Other than HPL films, I watched several other movies this weekend, including Tron, which was the first time I'd seen it. Pretty good. And now I finally get what South Park's version of Moses is a reference to. Tron was my final Netflix movie for the year. I cancelled my subscription because the new tv season is starting (even though I'm only watching a few shows). This will give me a chance to watch some of the many DVDs I actually own.

Also watched this weekend: Spy Kids (checked out of the library) and The Goonies, another movie made long ago that I'd never seen before. I enjoyed it (at least once the kids got into the caves), but I don't think I would have if I'd seen it when it came out. In 1985, I'd have thought it was too young for me.

More later.

Tuesday, October 14, 2003

Yet another posting that doesn't have anything to do with books or movies, but I need a place to put things like this up. I took the "What SF character are you?" quiz and came up as Marcus from Babylon 5

Which Fantasy/SciFi Character Are You?

Will post information about the many movies I watched at the H.P. Lovecraft Film Festival and the many books I bought at a comic convention later.

Thursday, October 09, 2003

Going to the opening night of the H.P. Lovecraft Film Festival tonight.

Wednesday, October 08, 2003

Yeah, this doesn't have anything to do with the themes for this page, but I just had to share:
This site is certified 42% EVIL by the Gematriculator
Last night I watched a couple of documentaries, courtesy of Netflix:
The Directors: Terry Gilliam and If I Should Fall from Grace: The Shane MacGowan Story . They were okay, but neither went into the depth I would have liked. The Gilliam one was short (1 hour), and the background info was pretty sparse, but the interviews (with Gilliam & actors from his movies) were good. The MacGowan piece was more interesting (possibly because I just knew less about him to start with).

Tuesday, October 07, 2003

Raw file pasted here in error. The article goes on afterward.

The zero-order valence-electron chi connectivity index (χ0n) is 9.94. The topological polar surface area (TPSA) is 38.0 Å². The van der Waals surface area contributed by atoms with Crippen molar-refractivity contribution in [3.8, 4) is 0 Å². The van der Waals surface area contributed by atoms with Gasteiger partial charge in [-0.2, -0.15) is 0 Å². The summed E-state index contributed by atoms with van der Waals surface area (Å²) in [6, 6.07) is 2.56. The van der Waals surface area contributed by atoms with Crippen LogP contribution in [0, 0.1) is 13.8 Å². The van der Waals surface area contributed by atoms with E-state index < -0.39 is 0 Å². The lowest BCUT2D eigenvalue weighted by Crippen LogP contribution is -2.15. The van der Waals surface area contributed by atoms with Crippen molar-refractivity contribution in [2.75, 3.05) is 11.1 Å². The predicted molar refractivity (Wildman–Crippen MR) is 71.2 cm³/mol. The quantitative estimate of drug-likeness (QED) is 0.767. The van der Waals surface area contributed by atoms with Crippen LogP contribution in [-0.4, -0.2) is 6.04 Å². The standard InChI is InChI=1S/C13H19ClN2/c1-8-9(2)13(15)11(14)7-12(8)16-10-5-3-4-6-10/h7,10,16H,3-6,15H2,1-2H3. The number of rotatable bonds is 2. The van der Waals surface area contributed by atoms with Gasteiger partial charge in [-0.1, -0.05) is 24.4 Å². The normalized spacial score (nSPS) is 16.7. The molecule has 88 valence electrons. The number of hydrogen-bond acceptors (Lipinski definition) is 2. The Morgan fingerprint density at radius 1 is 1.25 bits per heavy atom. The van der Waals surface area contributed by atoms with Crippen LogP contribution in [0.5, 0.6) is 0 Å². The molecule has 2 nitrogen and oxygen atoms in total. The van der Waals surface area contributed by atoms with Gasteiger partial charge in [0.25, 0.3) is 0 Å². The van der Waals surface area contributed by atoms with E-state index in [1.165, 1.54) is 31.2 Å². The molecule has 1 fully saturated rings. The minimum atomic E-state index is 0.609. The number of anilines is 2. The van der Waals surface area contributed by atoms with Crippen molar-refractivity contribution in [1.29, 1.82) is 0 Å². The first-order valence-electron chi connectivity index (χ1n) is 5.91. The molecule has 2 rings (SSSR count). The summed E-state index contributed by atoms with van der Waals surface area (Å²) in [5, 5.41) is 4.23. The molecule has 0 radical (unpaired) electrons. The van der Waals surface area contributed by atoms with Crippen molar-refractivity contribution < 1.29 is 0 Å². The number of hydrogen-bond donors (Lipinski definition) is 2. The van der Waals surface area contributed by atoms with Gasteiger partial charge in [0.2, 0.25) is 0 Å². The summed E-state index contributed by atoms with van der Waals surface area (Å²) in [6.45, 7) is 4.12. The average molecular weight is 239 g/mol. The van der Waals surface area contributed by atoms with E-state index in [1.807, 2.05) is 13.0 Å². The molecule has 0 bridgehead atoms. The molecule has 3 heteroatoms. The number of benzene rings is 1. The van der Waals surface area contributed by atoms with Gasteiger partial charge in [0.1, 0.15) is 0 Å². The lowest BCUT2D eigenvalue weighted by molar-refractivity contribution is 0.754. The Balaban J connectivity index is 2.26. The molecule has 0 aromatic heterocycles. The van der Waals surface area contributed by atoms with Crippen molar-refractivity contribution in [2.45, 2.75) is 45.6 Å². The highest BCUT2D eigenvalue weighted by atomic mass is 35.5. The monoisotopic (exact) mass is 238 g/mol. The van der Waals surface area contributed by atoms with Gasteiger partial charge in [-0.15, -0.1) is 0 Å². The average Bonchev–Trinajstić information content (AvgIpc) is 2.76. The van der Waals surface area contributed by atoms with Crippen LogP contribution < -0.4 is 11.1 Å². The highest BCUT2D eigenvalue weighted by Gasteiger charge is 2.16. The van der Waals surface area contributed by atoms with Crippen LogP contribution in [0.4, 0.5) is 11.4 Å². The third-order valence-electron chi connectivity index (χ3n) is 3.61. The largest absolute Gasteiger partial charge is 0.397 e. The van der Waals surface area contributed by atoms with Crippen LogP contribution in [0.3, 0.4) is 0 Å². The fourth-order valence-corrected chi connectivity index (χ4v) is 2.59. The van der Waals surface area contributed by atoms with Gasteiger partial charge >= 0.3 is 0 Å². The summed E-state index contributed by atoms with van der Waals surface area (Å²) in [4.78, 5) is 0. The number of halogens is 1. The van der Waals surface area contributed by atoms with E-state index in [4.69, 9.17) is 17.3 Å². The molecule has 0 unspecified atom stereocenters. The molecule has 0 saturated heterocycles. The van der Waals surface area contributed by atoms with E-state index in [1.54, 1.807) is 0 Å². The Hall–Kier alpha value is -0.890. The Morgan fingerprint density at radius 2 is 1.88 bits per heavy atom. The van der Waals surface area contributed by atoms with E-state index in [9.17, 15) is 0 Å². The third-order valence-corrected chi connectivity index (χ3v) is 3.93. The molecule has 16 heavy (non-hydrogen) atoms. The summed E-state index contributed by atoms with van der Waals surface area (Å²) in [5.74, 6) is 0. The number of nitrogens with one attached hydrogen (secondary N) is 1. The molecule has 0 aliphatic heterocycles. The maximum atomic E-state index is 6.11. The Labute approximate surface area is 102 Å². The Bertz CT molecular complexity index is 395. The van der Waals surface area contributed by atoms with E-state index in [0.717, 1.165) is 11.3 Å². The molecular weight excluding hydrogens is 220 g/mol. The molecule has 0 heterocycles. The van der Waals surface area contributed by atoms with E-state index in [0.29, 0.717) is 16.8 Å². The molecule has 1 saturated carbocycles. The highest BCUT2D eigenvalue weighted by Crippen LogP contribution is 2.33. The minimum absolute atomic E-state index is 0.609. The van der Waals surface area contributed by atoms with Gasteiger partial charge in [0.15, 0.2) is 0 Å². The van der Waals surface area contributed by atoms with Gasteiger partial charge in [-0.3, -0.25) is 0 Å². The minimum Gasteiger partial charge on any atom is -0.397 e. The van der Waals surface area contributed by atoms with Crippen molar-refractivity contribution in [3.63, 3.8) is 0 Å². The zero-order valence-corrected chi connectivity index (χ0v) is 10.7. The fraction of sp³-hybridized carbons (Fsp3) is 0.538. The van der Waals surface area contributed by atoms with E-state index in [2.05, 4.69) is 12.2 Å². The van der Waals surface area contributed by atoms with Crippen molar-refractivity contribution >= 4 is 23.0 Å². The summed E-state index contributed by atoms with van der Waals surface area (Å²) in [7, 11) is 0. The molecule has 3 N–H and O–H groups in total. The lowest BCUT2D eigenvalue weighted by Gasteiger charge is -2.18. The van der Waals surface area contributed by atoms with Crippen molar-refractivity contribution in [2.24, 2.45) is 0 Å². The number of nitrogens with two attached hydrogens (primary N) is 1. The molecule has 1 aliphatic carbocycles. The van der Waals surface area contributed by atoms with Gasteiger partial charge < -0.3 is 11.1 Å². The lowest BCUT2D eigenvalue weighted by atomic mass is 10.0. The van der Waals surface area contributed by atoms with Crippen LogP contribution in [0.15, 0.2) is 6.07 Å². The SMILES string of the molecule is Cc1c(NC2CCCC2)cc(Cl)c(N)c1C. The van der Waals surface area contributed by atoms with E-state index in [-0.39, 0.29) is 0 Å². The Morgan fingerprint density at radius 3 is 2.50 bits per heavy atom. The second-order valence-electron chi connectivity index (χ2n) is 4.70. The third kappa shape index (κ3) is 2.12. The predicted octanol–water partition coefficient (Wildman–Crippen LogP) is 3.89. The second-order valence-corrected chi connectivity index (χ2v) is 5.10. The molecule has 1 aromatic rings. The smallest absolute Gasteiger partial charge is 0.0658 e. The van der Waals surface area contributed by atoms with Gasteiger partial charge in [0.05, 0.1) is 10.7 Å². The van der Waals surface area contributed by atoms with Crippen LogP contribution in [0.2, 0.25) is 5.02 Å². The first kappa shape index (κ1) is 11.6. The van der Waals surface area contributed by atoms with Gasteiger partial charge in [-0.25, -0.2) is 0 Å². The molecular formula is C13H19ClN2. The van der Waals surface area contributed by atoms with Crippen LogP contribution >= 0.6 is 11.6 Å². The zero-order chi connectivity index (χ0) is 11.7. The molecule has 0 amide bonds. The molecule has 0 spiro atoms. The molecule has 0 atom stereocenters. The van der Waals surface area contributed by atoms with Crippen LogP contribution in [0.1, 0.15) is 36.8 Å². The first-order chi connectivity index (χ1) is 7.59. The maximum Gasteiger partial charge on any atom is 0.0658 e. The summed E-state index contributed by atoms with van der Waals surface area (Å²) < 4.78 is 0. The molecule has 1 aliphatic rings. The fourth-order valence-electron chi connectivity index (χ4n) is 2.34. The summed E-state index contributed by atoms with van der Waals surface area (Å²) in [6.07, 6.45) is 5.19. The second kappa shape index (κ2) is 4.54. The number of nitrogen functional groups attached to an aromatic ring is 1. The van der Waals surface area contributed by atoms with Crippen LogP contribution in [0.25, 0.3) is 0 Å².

Just got a couple more books that I ordered through work: YuYu Hakusho, v.1 by Yoshihiro Togashi and Dragon Ball, v.12 by Akira Toriyama. More manga.

(You may be wondering why the book titles are links. I have joined the Amazon Associates program. If you decide you want to own any of the items I list here, you can just follow the link, & it will take you to, where you can purchase them. {And if you do, I'll get a percentage of the money. Yes, it's a means of begging, but at least it's a fairly unobtrusive one.})

Watched Spirited Away last night over at A's. Beautiful, sweet movie. I really love it. But I do wonder about some aspects of it: Are they just strangeness, or are they references to Japanese culture/myths/etc. that I just don't get. I especially wonder about the 3 heads & Noh-(No-?)Face. Guess it's time to hit Google.

Monday, October 06, 2003

Started Lolita this morning (for The Usual Suspects book club). Not far enough into it to have an opinion yet.

2 books I ordered through work came in today: Quicksilver by Neal Stephenson and Alias, v.3: The Underneath by Brian Michael Bendis and Michael Gaydos. The latter is a collection of the comic book series; no relation to the TV show.
A roleplaying book I won on eBay, Deadlands: Hell on Earth: The Wasted West, arrived in the mail on Friday.